In an active orogen such as the Zagros, a better understanding of the temporal and spatial distribution of deformation due to ongoing tectonics can be achieved with landscape modeling. In the last 2 decades, numerical models have been extensively used to study landscape evolution (Chen et al., 2014; Tucker and Hancock, 2010) and several software packages were specifically developed for this purpose (e.g., Hancock and Willgoose, 2002; Hobley et al., 2017; Refice et al., 2012; Salles and Hardiman, 2016; Tucker et al., 2001). Most of these models include algorithms for bedrock fluvial incision and hillslope creep as input parameters. Several studies have constrained the landscape evolution with the involvement of the corresponding tectonics and structures elsewhere (Collignon et al., 2016; Cowie et al., 2006; Miller et al., 2007; Refice et al., 2012).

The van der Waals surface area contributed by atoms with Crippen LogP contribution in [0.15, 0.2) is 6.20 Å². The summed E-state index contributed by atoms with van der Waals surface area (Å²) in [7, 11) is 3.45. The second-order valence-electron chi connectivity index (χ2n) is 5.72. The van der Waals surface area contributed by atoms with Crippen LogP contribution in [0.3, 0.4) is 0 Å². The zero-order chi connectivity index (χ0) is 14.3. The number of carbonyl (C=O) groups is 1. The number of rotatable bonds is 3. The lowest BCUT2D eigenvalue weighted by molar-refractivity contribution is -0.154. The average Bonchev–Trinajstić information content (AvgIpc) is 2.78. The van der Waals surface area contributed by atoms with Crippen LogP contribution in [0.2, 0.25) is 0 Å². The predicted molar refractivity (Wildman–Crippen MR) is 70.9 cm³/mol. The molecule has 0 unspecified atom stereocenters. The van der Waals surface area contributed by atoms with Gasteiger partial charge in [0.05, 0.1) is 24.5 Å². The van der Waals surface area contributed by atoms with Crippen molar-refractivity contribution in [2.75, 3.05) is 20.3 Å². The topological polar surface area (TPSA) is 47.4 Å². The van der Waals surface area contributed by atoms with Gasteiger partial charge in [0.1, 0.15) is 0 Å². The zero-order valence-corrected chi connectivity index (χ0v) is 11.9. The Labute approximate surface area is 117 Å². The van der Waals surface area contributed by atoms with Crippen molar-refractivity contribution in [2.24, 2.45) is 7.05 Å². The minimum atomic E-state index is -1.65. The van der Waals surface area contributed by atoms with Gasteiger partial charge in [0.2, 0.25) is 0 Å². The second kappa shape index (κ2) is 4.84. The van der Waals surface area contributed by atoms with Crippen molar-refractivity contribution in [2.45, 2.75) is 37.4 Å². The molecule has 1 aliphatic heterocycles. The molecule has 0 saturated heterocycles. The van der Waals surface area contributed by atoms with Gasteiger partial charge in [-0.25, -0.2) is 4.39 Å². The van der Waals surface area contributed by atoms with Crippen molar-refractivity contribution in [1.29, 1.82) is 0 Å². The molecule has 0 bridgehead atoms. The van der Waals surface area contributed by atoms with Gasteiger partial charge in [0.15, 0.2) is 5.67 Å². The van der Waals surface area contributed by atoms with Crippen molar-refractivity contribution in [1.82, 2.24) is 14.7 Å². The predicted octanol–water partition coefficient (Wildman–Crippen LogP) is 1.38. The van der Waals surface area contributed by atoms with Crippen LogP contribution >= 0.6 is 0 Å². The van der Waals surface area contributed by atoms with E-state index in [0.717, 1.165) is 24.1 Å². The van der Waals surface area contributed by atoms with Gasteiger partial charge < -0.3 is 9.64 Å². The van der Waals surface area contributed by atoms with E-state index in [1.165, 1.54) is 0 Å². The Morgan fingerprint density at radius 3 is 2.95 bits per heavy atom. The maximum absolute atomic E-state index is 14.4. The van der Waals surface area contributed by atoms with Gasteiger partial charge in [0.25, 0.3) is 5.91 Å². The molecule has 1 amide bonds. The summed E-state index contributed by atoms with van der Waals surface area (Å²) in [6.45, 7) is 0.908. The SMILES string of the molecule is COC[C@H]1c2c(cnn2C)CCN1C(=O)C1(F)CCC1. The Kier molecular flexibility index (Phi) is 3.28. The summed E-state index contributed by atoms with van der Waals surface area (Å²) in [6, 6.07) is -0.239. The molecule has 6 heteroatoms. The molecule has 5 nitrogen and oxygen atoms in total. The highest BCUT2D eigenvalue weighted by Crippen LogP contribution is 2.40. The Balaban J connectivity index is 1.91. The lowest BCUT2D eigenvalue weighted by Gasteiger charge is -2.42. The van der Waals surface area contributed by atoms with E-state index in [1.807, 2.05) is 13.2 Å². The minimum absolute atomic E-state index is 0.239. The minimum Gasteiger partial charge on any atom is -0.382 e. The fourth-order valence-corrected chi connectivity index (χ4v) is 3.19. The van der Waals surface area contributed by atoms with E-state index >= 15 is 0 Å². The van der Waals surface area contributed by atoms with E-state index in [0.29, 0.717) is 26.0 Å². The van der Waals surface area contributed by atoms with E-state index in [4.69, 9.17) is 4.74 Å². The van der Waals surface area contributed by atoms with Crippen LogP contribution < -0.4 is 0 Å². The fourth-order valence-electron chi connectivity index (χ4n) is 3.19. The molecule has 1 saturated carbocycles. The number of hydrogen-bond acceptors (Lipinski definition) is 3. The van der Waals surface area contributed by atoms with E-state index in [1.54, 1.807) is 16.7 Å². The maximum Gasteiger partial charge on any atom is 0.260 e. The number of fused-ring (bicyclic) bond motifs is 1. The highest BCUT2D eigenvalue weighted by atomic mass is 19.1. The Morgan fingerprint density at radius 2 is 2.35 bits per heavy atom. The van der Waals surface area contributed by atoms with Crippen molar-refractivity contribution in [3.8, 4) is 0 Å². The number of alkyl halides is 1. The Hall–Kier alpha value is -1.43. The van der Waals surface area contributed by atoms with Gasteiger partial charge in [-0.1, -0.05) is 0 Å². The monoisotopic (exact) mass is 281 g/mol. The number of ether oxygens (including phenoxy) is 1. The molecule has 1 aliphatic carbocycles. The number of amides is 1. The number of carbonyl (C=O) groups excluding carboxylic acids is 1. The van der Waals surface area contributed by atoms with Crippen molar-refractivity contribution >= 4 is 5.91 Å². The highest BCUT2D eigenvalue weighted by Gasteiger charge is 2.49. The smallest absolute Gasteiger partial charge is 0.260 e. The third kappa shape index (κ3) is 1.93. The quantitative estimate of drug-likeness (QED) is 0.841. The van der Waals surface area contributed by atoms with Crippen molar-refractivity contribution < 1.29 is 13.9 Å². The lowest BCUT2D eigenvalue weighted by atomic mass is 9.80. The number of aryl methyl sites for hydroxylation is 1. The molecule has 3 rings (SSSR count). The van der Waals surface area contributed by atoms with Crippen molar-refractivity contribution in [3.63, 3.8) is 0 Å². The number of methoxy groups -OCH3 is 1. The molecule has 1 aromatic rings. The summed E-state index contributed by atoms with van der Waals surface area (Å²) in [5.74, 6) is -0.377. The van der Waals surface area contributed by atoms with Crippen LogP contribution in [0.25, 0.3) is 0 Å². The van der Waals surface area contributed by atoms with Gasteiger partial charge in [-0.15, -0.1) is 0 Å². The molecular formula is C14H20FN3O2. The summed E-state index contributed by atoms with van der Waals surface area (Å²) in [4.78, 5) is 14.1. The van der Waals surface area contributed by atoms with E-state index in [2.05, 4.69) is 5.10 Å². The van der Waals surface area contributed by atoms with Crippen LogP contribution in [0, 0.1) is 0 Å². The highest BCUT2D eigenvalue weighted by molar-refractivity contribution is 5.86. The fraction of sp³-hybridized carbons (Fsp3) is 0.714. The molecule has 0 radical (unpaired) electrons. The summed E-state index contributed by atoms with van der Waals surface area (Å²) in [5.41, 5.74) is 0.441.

In this study, we assessed variations in the landscape maturity of three anticlines (from SE to NW, the Harir, Perat, and Akre anticlines) located on the hanging wall of the MFF by quantitatively analyzing landscape indices (hypsometric curve, hypsometric integral, surface roughness, and surface index) in order to distinguish more mature segments from less mature ones, and to reconstruct the relative variation in uplift time and/or rate along these anticlines. We then computed the difference in the onset of uplift between more mature anticlines and less mature ones using a landscape evolution model. The present-day topography of the least mature anticline served as an input model for computing the time that it takes this anticline to reach the same state as the most mature one. Also, three structural cross sections were constructed across the three anticlines to delineate their structural style and to link it with their landscape maturity.

2 Geological setting